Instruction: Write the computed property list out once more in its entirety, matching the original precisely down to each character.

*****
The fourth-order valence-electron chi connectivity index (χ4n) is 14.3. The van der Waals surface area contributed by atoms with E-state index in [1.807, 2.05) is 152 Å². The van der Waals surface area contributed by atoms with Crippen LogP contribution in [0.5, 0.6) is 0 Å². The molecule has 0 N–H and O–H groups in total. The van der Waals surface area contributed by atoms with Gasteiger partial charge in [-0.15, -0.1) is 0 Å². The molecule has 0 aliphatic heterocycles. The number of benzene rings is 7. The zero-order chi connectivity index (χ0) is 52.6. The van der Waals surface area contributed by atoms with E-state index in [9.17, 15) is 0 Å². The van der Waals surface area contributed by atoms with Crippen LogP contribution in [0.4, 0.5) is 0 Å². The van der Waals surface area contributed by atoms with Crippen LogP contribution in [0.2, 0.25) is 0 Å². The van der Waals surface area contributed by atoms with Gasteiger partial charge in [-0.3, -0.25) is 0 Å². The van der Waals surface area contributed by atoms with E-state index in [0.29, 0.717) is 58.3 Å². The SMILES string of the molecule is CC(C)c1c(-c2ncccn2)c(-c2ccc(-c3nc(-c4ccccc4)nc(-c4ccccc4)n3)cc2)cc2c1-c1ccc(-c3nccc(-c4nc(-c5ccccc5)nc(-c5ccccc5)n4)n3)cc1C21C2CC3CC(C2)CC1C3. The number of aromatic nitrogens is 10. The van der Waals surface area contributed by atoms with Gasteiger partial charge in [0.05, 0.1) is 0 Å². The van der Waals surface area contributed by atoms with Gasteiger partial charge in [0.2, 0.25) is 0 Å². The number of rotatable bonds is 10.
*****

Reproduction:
The fourth-order valence-electron chi connectivity index (χ4n) is 14.3. The van der Waals surface area contributed by atoms with E-state index in [1.807, 2.05) is 152 Å². The van der Waals surface area contributed by atoms with Crippen LogP contribution in [0.5, 0.6) is 0 Å². The molecule has 0 N–H and O–H groups in total. The van der Waals surface area contributed by atoms with Gasteiger partial charge in [-0.15, -0.1) is 0 Å². The molecule has 0 aliphatic heterocycles. The number of benzene rings is 7. The zero-order chi connectivity index (χ0) is 52.6. The van der Waals surface area contributed by atoms with E-state index in [9.17, 15) is 0 Å². The van der Waals surface area contributed by atoms with Crippen LogP contribution in [0.4, 0.5) is 0 Å². The van der Waals surface area contributed by atoms with Crippen LogP contribution in [0.2, 0.25) is 0 Å². The van der Waals surface area contributed by atoms with Gasteiger partial charge in [-0.3, -0.25) is 0 Å². The van der Waals surface area contributed by atoms with E-state index in [0.29, 0.717) is 58.3 Å². The SMILES string of the molecule is CC(C)c1c(-c2ncccn2)c(-c2ccc(-c3nc(-c4ccccc4)nc(-c4ccccc4)n3)cc2)cc2c1-c1ccc(-c3nccc(-c4nc(-c5ccccc5)nc(-c5ccccc5)n4)n3)cc1C21C2CC3CC(C2)CC1C3. The number of aromatic nitrogens is 10. The van der Waals surface area contributed by atoms with Gasteiger partial charge in [0.05, 0.1) is 0 Å². The van der Waals surface area contributed by atoms with Gasteiger partial charge in [0.2, 0.25) is 0 Å². The number of rotatable bonds is 10.